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Industrial Tribunal decision overturned in disability case

Industrial Tribunal decision overturned in disability case
Court of Appeal decision overturns earlier decision of Industrial Tribunal.

The Equality Commission welcomes a judgment from the Court of Appeal which clarifies the law on disability discrimination and will be significant for future disability discrimination cases. The Commission supported the case.

Geraldine McGahey, Chief Commissioner of the Equality Commission for Northern Ireland, explained: “The judgment confirms that it is the symptoms of neurodivergent conditions that affect a person’s day to day activities that matter, regardless of whether or not they have received a diagnosis. As quoted in the Court of Appeal’s judgment, ‘There is too much emphasis on attaching a label to the claimant’s condition and it is the contents of the jar, not the label, that matters.’
Peter Kelly
Peter Kelly took his original disability discrimination case to the Industrial Tribunal, where it was heard in 2020 and 2021. The Tribunal dismissed it in February 2022 on the grounds that “at all times material to his claim, the Claimant was not a disabled person within the meaning of the Disability Discrimination Act 1995 and that therefore the Tribunal had no jurisdiction to determine his complaints.

Mr Kelly approached the Commission for support in challenging the Tribunal’s decision, and the Court of Appeal has now overturned it, saying: “We consider that the decision was plainly wrong.  The determination that the appellant was not a disabled person was not one which a Tribunal, properly applying the law, could reasonably have reached.”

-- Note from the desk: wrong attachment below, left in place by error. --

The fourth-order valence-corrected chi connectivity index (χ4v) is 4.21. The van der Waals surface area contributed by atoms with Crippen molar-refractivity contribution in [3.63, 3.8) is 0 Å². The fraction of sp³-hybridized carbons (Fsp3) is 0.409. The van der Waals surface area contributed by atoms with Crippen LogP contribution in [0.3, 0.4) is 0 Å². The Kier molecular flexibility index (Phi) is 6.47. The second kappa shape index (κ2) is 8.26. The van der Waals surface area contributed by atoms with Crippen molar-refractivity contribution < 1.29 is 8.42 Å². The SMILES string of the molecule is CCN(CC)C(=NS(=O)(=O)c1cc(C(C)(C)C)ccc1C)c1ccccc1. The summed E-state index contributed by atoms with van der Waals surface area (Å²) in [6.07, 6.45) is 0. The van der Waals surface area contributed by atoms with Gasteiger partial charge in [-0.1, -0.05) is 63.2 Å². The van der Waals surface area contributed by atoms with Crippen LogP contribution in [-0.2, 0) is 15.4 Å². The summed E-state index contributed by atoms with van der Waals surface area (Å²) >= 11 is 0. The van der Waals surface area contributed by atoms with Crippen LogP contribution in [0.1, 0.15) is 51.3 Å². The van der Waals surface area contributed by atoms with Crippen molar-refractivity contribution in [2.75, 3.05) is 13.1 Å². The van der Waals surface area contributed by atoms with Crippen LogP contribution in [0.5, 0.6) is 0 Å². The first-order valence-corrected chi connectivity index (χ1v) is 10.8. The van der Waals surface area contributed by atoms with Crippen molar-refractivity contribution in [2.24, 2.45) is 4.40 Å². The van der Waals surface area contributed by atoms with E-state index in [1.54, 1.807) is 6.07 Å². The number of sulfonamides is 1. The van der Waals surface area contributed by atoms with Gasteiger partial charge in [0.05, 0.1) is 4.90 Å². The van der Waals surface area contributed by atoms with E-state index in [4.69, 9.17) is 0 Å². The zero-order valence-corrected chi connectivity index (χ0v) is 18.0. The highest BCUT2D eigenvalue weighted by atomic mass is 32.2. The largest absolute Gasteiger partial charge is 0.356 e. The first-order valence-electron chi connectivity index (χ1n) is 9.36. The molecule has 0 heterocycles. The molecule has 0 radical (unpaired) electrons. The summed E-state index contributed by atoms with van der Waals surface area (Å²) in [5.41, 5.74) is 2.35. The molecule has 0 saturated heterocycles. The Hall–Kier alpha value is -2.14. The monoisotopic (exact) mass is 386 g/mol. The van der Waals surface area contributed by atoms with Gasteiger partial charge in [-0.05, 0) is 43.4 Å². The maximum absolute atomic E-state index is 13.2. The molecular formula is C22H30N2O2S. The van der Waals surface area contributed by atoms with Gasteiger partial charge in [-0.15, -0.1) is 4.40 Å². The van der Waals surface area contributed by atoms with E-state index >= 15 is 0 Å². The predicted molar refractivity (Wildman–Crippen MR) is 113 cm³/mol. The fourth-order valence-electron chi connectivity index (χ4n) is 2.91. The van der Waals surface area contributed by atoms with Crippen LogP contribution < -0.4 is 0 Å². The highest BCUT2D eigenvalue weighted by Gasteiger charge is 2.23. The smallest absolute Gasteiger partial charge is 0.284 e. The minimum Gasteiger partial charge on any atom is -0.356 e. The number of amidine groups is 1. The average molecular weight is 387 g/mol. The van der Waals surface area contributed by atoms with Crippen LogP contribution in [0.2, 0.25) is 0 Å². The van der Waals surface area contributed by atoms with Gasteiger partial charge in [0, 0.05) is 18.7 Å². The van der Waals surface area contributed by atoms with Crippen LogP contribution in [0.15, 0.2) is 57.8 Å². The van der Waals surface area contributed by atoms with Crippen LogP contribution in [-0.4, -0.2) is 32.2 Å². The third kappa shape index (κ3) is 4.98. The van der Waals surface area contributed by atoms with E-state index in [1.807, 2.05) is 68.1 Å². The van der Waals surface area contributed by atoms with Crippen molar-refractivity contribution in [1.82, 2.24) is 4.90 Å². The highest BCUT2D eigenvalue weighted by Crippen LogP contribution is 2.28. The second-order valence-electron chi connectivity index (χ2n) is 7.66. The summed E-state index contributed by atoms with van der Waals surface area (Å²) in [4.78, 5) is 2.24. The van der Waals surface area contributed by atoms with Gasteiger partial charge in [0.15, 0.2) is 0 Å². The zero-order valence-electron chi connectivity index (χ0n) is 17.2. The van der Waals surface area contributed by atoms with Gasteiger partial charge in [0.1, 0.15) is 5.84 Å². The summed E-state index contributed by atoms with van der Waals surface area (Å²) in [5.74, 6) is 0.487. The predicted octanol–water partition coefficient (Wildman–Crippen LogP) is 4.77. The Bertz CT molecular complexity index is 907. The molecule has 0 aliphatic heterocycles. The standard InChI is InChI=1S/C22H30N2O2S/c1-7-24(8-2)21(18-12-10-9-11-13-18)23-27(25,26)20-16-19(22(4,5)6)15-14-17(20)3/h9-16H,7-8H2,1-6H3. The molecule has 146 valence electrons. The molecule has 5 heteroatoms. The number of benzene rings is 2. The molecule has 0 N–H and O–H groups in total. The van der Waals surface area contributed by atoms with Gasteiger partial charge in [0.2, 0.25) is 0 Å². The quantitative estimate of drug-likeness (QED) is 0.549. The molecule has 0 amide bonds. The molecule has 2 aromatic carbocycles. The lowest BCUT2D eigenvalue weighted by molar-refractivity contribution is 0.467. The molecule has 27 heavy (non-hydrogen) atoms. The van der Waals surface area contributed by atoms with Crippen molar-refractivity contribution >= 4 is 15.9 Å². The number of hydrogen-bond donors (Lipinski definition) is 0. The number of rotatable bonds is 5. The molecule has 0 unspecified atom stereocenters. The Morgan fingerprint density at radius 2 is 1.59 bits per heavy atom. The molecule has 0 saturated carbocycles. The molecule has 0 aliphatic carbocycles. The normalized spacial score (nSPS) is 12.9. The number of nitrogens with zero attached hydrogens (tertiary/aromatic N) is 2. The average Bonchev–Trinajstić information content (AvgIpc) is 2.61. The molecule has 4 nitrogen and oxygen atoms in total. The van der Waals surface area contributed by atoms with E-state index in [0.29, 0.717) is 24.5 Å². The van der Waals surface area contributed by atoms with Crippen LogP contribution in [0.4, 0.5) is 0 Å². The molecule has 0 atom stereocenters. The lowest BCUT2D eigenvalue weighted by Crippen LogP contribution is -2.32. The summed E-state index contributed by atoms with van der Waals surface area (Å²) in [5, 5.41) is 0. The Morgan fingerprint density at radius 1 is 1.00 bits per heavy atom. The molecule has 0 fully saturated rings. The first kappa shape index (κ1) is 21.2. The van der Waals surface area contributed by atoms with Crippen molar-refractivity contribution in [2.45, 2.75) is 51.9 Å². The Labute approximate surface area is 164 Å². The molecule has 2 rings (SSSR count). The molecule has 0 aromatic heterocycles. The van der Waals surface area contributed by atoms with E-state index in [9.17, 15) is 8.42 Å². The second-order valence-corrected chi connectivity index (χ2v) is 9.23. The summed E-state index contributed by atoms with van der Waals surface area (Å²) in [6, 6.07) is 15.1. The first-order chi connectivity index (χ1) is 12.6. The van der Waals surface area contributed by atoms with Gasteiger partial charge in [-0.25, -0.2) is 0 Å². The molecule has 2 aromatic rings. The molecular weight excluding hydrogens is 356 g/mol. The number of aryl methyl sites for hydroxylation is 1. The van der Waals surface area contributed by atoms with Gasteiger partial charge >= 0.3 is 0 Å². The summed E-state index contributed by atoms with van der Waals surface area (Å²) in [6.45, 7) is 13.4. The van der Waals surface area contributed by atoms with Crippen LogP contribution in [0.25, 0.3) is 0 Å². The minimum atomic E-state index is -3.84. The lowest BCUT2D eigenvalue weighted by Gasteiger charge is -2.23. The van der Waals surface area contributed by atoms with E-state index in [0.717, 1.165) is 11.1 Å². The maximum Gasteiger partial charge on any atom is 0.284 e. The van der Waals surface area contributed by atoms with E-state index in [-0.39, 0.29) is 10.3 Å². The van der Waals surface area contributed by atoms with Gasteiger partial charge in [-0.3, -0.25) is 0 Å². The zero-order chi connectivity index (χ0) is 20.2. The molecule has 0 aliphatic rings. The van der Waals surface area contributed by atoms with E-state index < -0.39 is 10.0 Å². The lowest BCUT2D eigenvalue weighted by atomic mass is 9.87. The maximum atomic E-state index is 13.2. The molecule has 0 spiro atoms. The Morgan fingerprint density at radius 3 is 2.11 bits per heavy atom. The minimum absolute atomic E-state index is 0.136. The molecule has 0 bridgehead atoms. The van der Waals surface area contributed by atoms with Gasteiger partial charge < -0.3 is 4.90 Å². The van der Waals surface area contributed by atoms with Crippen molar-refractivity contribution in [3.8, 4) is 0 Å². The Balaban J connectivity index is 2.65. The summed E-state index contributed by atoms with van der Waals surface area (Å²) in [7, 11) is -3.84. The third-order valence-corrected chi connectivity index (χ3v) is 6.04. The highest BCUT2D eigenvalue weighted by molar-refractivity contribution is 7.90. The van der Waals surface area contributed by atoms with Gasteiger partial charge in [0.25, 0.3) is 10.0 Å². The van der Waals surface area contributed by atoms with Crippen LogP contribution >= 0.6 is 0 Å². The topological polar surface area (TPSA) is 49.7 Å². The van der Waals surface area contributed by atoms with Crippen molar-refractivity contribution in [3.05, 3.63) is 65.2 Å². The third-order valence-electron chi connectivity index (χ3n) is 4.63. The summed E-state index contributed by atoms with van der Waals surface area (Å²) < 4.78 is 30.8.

The Court said that the Tribunal were incorrect in deciding that Mr Kelly required a diagnosis of autism to avail of the protections of the Disability Discrimination Act 1995 as amended by the Autism (NI) Act 2011.

It concluded: “The Tribunal placed irrational weight on its own assessments of the appellant [Mr Kelly], particularly on documents compiled outside the working environment with the considerable assistance of another person. Accordingly, for all the reasons set out in this judgment we unanimously allowed the appeal.” 

Peter Kelly said: “I was devastated that the Tribunal dismissed my case and was not persuaded by the very considerable evidence I had presented to support my claim that I was a disabled person within the meaning of the Disability Discrimination Act. The Tribunal decided I wasn’t disabled, and my case was dismissed. I’m delighted that the Court of Appeal’s judgment recognises that the Tribunal’s decision was wrong, and I appreciate the support of the Commission in getting it overturned.”

Mr Kelly can now take his original disability discrimination case back to the Industrial Tribunal

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